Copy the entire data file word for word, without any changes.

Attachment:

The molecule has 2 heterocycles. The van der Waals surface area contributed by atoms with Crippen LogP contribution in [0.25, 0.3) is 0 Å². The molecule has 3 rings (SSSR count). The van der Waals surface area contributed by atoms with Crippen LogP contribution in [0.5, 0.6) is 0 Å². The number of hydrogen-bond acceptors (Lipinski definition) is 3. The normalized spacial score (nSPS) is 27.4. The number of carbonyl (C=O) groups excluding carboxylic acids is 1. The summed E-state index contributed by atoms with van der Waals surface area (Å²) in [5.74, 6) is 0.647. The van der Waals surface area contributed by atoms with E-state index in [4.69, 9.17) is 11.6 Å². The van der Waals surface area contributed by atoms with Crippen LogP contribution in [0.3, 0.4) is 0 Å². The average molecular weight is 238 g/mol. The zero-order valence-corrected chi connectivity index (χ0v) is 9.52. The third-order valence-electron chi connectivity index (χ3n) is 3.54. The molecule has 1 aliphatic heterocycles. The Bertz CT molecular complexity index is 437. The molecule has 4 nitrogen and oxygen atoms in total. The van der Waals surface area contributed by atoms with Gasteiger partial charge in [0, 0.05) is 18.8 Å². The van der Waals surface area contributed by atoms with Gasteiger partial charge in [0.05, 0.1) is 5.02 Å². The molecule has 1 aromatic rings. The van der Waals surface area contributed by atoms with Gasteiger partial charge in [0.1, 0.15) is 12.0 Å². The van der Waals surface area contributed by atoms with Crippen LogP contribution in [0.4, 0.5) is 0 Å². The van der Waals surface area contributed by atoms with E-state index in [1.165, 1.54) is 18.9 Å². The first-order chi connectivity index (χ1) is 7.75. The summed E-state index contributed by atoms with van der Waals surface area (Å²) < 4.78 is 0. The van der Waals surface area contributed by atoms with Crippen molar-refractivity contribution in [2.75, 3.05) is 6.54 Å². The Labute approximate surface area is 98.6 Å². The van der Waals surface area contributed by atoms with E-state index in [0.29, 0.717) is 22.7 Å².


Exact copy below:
The molecule has 2 heterocycles. The van der Waals surface area contributed by atoms with Crippen LogP contribution in [0.25, 0.3) is 0 Å². The molecule has 3 rings (SSSR count). The van der Waals surface area contributed by atoms with Crippen LogP contribution in [0.5, 0.6) is 0 Å². The number of hydrogen-bond acceptors (Lipinski definition) is 3. The normalized spacial score (nSPS) is 27.4. The number of carbonyl (C=O) groups excluding carboxylic acids is 1. The summed E-state index contributed by atoms with van der Waals surface area (Å²) in [5.74, 6) is 0.647. The van der Waals surface area contributed by atoms with E-state index in [4.69, 9.17) is 11.6 Å². The van der Waals surface area contributed by atoms with Crippen LogP contribution in [0.3, 0.4) is 0 Å². The average molecular weight is 238 g/mol. The zero-order valence-corrected chi connectivity index (χ0v) is 9.52. The third-order valence-electron chi connectivity index (χ3n) is 3.54. The molecule has 1 aliphatic heterocycles. The Bertz CT molecular complexity index is 437. The molecule has 4 nitrogen and oxygen atoms in total. The van der Waals surface area contributed by atoms with Gasteiger partial charge in [0, 0.05) is 18.8 Å². The van der Waals surface area contributed by atoms with Gasteiger partial charge in [0.05, 0.1) is 5.02 Å². The molecule has 1 aromatic rings. The van der Waals surface area contributed by atoms with Gasteiger partial charge in [0.1, 0.15) is 12.0 Å². The van der Waals surface area contributed by atoms with Crippen LogP contribution in [0.4, 0.5) is 0 Å². The van der Waals surface area contributed by atoms with E-state index in [1.165, 1.54) is 18.9 Å². The first-order chi connectivity index (χ1) is 7.75. The summed E-state index contributed by atoms with van der Waals surface area (Å²) < 4.78 is 0. The van der Waals surface area contributed by atoms with Crippen molar-refractivity contribution in [2.75, 3.05) is 6.54 Å². The Labute approximate surface area is 98.6 Å². The van der Waals surface area contributed by atoms with E-state index in [0.29, 0.717) is 22.7 Å².